Error-correcting codes can be used to construct interesting lattices, the best known example being the Leech lattice constructed from the binary Golay code. Recall that a **lattice** $L $ in $\mathbb{R}^n $ is the set of all integral linear combinations of n linearly independent vectors $\{ v_1,\ldots,v_n \} $, that is

$L = \mathbb{Z} v_1 \oplus \ldots \oplus \mathbb{Z} v_n $

The theta function of the lattice is the power series

$\Theta_L(q) = \sum_l a_l q^l $

with $a_l $ being the number of vectors in $L $ of squared length $l $. If all squared lengths are even integers, the lattice is called **even** and if it has one point per unit volume, we call it **unimodular**. The theta function of an even unimodular lattice is a modular form. One of the many gems from Conway’s book The sensual (quadratic) form is the chapter “Can You Hear the Shape of a Lattice?” or in other words, whether the theta function determines the lattice.

Ernst Witt knew already that there are just two even unimodular lattices in 16 dimensions : $E_* \oplus E_8 $ and $D_{16}^+ $ and as there is just one modular form of weigth 8 upto scalars, the theta function cannot determine the latice in 16 dimensions. The number of dimensions for a counterexamle was sunsequently reduced to 12 (Kneser), 8 (Kitaoka),6 (Sloane) and finally 4 (Schiemann).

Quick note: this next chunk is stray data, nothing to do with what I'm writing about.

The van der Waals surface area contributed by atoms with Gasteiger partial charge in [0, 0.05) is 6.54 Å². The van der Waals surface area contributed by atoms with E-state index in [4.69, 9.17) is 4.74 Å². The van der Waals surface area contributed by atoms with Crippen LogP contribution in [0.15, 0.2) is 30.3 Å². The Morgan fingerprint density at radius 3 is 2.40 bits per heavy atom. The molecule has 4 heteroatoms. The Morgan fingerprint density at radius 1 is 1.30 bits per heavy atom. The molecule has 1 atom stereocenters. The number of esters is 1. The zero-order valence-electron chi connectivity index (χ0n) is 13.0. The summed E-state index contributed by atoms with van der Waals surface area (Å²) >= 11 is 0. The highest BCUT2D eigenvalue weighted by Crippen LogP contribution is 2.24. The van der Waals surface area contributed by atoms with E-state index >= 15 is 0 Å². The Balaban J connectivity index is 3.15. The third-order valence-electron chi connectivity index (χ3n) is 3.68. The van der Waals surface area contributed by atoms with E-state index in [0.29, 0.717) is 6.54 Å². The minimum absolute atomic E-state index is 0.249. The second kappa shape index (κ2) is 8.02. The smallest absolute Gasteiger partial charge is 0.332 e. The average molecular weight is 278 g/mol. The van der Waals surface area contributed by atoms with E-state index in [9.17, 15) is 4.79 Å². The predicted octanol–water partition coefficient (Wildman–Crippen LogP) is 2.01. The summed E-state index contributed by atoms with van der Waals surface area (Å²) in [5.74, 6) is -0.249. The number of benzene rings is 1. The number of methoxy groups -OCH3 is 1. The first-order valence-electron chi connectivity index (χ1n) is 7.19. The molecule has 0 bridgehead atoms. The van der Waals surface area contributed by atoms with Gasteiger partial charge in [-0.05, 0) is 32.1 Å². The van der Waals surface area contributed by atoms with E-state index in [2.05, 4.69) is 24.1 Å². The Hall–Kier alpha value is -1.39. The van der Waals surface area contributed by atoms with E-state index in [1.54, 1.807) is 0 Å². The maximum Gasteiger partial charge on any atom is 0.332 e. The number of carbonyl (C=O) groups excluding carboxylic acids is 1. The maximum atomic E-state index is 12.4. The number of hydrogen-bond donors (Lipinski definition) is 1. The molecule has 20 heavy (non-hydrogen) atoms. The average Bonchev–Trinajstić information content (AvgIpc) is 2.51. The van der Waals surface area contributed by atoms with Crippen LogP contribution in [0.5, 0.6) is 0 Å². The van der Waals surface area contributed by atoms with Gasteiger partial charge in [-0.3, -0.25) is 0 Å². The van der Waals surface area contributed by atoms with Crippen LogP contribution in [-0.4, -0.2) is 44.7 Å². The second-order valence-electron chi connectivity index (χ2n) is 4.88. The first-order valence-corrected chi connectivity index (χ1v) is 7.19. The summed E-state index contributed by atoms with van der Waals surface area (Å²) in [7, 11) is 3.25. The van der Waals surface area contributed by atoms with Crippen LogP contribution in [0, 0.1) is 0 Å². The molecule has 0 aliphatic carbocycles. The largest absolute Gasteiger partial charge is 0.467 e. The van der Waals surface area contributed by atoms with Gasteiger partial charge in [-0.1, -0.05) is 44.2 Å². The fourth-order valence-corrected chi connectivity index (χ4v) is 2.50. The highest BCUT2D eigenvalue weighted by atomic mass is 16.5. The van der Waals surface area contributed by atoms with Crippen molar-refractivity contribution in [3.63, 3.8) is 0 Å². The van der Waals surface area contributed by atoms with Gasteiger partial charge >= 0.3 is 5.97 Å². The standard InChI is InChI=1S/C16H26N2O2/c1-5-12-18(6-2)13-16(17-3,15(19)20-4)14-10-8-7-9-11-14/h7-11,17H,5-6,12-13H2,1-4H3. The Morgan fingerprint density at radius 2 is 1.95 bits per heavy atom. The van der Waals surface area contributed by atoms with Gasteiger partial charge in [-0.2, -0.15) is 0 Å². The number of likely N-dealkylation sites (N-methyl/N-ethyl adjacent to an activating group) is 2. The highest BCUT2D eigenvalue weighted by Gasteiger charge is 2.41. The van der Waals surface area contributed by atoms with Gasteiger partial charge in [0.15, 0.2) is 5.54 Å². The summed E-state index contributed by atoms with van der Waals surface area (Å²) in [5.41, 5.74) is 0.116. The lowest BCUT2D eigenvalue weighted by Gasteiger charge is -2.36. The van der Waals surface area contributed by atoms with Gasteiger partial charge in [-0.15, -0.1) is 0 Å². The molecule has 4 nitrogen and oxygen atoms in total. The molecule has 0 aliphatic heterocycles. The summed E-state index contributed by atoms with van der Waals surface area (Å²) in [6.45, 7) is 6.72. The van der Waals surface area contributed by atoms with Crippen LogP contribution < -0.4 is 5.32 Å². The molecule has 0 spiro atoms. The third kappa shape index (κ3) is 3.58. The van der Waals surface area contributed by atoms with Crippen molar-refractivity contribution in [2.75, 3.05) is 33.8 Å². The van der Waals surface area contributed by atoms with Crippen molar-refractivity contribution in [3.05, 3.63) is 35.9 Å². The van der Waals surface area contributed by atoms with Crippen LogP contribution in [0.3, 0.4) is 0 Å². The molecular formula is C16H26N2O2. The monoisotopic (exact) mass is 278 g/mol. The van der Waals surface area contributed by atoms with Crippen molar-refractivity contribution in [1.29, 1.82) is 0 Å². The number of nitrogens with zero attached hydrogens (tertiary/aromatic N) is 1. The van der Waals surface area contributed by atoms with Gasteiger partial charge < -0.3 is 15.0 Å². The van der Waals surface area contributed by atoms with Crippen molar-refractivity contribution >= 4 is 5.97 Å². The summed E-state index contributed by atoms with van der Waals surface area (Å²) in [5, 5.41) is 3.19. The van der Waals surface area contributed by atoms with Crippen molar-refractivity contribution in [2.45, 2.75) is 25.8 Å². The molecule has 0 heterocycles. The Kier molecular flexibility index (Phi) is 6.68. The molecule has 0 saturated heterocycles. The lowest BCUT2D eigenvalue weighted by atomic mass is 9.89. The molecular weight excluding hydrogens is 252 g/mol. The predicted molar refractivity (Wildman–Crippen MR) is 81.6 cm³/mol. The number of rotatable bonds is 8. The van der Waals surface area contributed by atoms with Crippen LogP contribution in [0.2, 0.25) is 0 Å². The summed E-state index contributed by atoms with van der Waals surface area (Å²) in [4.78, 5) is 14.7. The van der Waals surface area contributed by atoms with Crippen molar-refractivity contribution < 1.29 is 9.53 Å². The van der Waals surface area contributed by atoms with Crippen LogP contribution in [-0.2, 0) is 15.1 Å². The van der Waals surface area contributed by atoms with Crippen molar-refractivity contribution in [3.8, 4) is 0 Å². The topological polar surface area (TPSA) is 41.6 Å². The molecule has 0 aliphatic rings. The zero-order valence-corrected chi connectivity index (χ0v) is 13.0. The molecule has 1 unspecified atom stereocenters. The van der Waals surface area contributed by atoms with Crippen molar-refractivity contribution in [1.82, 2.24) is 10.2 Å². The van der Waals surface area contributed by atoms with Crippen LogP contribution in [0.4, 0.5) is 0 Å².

Sloane and Conway found an elegant counterexample in dimension 4 using two old friends : the tetracode and the taxicab number 1729 = 7 x 13 x 19.

Recall that the tetracode is a one-error correcting code consisting of the following nine words of length four over $\mathbb{F}_3 = \\{ 0,+,- \\} $

$\begin{matrix} 0~0 0 0 & 0~+ + + & 0~- – – \\\ +~0 + – & +~+ – 0 & +~- 0 + \\\ -~0 – + & -~+ 0 – & -~- + 0 \end{matrix} $

The first element (which is slightly offset from the rest) is the **slope** s of the words, and the other three digits cyclically increase by s (in the field $\mathbb{F}_3 $). Now take four mutually orthogonal vectors in $\mathbb{R}^4 $ with square lengths

$e_a.e_a = \frac{1}{12}, e_b.e_b = \frac{7}{12}, e_c.e_c = \frac{13}{12}, e_d.e_d= \frac{19}{12} $

and denote with $~(w,x,y,z) $ the vector $w e_a + x e_b + y e_c + z e_d $. Now consider the two lattices $L^+ $ respectively $L^- $ spanned by the vectors

$~(3,-1,-1,-1),(1,3,1,-1),(1,-1,3,1),(1,1,-1,3) $ resp. $~(-3,-1,-1,-1),(1,-3,1,-1),(1,-1,-3,1),(1,1,-1,-3) $

then it follows that if we reduce any vector in either lattice modulo 3 we get a tetracode word. Using this fact it is not too difficult to show that there is a **length preserving** bijection between $L^+ $ and $L^- $ given by the rule : **change the sign of the first coordinate that is divisible by 3**. As a direct consequence, the theta functions of these two lattices are equal.

Yet, these lattices cannot be isometric. One verfies that the only vectors of norm 4 in $L^+ $ are $\pm (3,-1,-1,-1) $ and those of norm 8 are $\pm (1,3,1,-1) $ and one computes that their inproduct is

$~(3,-1,-1,-1).(1,3,1,-1)=-1 $

Similarly, the only vectors of norm 4 in $L^- $ are $\pm (-3,-1,-1,-1) $ and those of norm 8 are $\pm (1,-3,1,-1) $ whereas their inproduct is

$~(-3,-1,-1,-1).(1,-3,1,-1) = 2 $

so the two lattices are different!

**Reference**

John H. Conway, “The sensual (quadratic) form” second lecture “Can you hear the shape of a lattice?”

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